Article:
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picture - Fifty WordsTheater Review

by Harvey Perr

published October 3, 2008


Fifty Words

now playing Off Broadway at the Lucille Lortel Theater

through October 25

We are being re-introduced this season, in a sense, to playwright Michael Weller, author of Moonchildren, one of the seminal American plays of the 70s, and, after the seriously flawed Beast, a sigh of relief will accompany the feeling that in Fifty Words, Weller has returned to form. Here are the trademark Weller skills in full play: dialogue that snaps to attention, characters who reveal themselves not all at once but by degree and in horrifying detail, action that moves briskly and economically. Why then does one squirm with boredom within moments after the play has begun? Why, if this play is so well written, does it make one look back to Beast and feel that, disastrous as that play seemed, it was, at least in comparison to Fifty Words, churning with fresh ideas? Messiness may have given way to clarity, but the clarity on display here is hardly invigorating. Sad to say that, while Weller's new play may have been seen, twenty or so years ago, as a blistering and searing indictment of a contemporary relationship between a man and a woman, it looks, in 2008, more like a great argument in defense of same-sex marriage.

Jan (Elizabeth Marvel) and Adam (Norbert Leo Butz) have not, it turns out, been alone for one night since their son was born, and, on this particular evening, their son is off to a sleepover, leaving his parents on their own to have a sort of long night's journey into day of revelation and recrimination and, for reasons you will better understand if you choose to sit through their journey, physical exhaustion. It should be made clear that Weller does not pile cliché upon cliché, but, in spite of razor-sharp observation and lacerating language, each new revelation seems more timeworn than the last. Been there, as they say.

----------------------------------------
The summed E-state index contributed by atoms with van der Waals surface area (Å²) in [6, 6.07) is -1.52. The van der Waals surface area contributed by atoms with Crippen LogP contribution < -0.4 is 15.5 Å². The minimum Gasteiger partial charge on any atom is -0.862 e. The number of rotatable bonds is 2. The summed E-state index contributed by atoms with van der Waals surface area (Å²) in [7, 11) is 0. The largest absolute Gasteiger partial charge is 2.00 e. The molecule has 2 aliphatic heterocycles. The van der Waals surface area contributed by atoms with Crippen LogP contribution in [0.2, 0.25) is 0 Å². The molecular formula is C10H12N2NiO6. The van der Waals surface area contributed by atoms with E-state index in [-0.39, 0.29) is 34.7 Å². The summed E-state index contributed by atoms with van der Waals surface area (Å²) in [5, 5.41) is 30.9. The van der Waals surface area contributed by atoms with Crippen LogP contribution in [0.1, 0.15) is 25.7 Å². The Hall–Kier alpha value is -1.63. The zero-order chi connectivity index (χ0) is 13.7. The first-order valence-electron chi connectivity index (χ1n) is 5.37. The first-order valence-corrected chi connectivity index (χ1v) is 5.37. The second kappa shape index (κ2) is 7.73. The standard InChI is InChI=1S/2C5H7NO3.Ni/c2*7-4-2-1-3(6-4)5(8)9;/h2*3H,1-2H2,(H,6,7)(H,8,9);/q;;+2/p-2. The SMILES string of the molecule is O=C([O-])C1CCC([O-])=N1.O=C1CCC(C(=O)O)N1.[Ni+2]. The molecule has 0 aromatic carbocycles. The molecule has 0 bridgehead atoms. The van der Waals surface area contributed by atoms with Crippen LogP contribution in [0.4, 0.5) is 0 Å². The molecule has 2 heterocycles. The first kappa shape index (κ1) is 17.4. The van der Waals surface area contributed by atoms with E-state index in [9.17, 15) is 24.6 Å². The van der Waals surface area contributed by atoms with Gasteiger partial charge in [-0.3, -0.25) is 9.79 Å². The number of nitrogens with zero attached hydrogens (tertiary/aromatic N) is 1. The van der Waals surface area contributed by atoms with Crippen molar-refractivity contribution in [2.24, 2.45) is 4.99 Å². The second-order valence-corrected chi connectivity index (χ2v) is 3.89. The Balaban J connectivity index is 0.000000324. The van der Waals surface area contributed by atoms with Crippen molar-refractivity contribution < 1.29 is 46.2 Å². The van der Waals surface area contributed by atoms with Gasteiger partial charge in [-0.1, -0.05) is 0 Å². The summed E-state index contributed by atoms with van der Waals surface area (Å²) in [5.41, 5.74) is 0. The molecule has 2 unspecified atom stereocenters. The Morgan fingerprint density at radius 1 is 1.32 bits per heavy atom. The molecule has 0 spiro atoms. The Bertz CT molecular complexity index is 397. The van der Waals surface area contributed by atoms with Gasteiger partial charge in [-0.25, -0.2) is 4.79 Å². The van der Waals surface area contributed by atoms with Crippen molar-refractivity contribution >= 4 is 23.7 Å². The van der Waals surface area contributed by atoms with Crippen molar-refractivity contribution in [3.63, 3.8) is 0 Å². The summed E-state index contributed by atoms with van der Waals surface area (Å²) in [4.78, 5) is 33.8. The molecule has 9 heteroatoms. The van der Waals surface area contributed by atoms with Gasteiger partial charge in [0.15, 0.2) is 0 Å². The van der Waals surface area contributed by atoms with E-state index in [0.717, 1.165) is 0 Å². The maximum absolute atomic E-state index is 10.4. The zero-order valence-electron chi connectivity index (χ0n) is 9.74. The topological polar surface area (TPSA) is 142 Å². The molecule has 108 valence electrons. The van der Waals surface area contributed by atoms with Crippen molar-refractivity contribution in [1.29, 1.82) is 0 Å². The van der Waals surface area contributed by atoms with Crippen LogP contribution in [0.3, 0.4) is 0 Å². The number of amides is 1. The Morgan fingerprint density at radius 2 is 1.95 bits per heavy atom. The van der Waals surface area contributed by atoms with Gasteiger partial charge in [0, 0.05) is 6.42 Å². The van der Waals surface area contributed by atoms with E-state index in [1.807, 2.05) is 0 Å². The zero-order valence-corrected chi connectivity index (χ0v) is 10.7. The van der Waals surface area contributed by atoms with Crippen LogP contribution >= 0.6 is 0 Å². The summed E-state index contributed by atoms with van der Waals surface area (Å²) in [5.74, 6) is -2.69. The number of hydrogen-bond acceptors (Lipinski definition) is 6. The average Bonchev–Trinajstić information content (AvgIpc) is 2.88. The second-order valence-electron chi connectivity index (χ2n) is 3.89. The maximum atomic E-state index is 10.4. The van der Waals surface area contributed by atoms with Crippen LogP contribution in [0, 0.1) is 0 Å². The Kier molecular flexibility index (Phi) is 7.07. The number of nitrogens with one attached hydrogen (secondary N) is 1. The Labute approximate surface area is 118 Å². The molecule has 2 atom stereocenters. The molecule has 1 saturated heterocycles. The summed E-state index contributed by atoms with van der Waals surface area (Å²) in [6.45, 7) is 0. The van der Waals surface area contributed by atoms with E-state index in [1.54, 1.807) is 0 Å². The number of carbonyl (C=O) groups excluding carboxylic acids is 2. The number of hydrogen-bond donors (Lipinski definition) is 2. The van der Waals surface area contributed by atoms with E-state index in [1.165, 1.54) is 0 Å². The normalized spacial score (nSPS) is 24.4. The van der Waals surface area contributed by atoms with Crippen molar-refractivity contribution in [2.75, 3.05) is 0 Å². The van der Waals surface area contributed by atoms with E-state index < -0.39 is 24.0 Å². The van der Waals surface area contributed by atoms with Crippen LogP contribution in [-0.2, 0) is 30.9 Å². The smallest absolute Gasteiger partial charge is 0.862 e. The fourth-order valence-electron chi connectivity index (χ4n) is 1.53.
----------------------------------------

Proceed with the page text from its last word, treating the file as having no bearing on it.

This does not mean that good actors couldn't bring life to the play and, in fact, how one responds to Fifty Words will depend on how one responds to the performances. One couldn't get better actors than Butz and Marvel and, under Austin Pendleton's sometimes nuanced, always anxiety-ridden direction, neither strikes a false note or makes a move that in anyway betrays the basic honesty of the play. But Neil Patel, in his design for the dining area of a Park Slope brownstone, locates the action with more definition than the actors do. In their jittery physicality, they seem less a middle-class Brooklyn couple than a pair of smart actors. Their performances are the stuff of theater, not of real life, which apostrophizes the feeling that we've seen all this before.

The Eskimos have fifty words for snow, and in his search for as many words for love in the English language, Michael Weller falls far short of coming up with anything the audience hadn't heard or guessed at long before the lights go up.


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